The analysis of intervals: Music theory with Ben Case

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CASE COUNTS: California Teacher of the Year Ben Case describes the different types of cadences to his class.

Rhea Gupta, Staff Writer

Behind any beautiful work of literature or art, there lies a layer of complexity with a deeper meaning. Music is no exception. Understanding and learning the intricacies of music allows musicians to better understand their instruments and experience music more profoundly.

Taught by Northwood Instrumental Music Director Ben Case, who was recently named a California Teacher of the Year, AP Music Theory studies all the different components of music, from how compositions are crafted to how composers utilize various styles, notations, tempos, articulations and instrumentations to create unique works of music.

“Music theory is essentially musical engineering, where you are learning how every aspect of an ensemble works together and how it all works to create a cohesive melody,” Case said. “You learn why compositional devices are used by composers to elicit certain elements of their story, making the performance more authentic to the intent of the composer.”

Music theory is how you analyze music from a perspective other than how it sounds. So rather than listening to music like you usually do, you look at music, write music and contemplate it.

Music theory is essentially musical engineering, where you are learning how every aspect of an ensemble works together and how it all works to create a cohesive melody.”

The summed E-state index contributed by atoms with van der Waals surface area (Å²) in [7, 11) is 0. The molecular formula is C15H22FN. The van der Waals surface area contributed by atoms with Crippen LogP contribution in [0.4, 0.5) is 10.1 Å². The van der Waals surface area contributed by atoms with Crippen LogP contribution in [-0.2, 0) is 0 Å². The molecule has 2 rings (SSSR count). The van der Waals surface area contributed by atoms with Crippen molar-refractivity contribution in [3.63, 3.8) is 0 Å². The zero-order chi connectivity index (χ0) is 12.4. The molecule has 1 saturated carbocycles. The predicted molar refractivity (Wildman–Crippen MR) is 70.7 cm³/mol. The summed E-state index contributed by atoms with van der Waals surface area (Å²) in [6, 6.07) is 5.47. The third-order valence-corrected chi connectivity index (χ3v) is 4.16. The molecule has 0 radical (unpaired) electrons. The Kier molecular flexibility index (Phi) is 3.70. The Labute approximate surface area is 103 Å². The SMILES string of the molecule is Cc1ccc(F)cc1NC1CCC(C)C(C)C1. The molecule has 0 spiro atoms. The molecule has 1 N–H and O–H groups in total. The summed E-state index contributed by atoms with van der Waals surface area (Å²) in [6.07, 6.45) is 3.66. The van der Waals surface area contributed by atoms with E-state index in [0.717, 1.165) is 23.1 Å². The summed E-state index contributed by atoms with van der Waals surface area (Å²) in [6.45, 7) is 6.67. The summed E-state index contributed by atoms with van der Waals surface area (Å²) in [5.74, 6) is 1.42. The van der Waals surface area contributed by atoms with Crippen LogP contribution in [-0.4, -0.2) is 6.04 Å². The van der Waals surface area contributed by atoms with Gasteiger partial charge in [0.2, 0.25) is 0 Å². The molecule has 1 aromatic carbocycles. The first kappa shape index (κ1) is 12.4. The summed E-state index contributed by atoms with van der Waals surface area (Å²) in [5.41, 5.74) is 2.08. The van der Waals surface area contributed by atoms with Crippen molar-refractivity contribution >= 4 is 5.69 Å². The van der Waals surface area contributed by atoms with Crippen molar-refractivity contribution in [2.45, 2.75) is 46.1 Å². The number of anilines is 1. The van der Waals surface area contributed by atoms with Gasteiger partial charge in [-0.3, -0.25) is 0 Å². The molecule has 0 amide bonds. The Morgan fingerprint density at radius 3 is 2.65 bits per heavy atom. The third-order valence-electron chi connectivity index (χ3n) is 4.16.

— Case

Learning music theory is similar to learning the intricacies of a foreign language. In the ensembles, you learn how to play (“how to speak”) and in Music Theory, you learn how to read it and how to write it.

“Prior to this class, my knowledge of music and music theory was mainly based on my percussion experience and I could identify which notes were which on a sheet of music,” sophomore Aarya Raghavasugosh said. “Through Music Theory, I’ve been able to make connections between my ensemble class and Music Theory which has really made me grow more as a musician as a whole. Mr.

Case makes his theory lessons engaging and tries to connect them with real-life examples in order to to make the lessons more relatable and easy to understand.”

The notion of knowing the “why” in music theory has prevailed among all of the students over the past 15 years that Case has taught the course.

Ultimately, the goal in Music Theory is for all students to create and perform their own compositions, and to be able to understand how each line of music interacts with others in order to tell a story. And Case hopes to use this story to help guide students to discovering their love for music.